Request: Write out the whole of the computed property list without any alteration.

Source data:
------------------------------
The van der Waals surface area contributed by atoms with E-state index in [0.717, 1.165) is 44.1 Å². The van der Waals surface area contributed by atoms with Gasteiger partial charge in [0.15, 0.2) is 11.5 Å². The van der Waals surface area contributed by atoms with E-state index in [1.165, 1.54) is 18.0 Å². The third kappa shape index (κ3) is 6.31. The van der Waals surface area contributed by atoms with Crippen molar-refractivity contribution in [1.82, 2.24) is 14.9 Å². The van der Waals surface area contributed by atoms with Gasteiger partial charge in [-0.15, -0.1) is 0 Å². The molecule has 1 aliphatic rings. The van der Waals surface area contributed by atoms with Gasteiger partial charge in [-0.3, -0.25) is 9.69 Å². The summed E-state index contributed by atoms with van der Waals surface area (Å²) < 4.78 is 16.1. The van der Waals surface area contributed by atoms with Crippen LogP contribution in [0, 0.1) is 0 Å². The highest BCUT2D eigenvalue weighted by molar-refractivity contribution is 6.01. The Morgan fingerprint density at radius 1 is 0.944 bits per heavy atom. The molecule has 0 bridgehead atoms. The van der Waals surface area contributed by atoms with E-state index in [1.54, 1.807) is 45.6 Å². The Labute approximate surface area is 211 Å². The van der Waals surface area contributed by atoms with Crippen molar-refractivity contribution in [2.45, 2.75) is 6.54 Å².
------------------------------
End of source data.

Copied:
The van der Waals surface area contributed by atoms with E-state index in [0.717, 1.165) is 44.1 Å². The van der Waals surface area contributed by atoms with Gasteiger partial charge in [0.15, 0.2) is 11.5 Å². The van der Waals surface area contributed by atoms with E-state index in [1.165, 1.54) is 18.0 Å². The third kappa shape index (κ3) is 6.31. The van der Waals surface area contributed by atoms with Crippen molar-refractivity contribution in [1.82, 2.24) is 14.9 Å². The van der Waals surface area contributed by atoms with Gasteiger partial charge in [-0.15, -0.1) is 0 Å². The molecule has 1 aliphatic rings. The van der Waals surface area contributed by atoms with Gasteiger partial charge in [-0.3, -0.25) is 9.69 Å². The summed E-state index contributed by atoms with van der Waals surface area (Å²) < 4.78 is 16.1. The van der Waals surface area contributed by atoms with Crippen LogP contribution in [0, 0.1) is 0 Å². The highest BCUT2D eigenvalue weighted by molar-refractivity contribution is 6.01. The Morgan fingerprint density at radius 1 is 0.944 bits per heavy atom. The molecule has 0 bridgehead atoms. The van der Waals surface area contributed by atoms with E-state index in [1.54, 1.807) is 45.6 Å². The Labute approximate surface area is 211 Å². The van der Waals surface area contributed by atoms with Crippen molar-refractivity contribution in [2.45, 2.75) is 6.54 Å².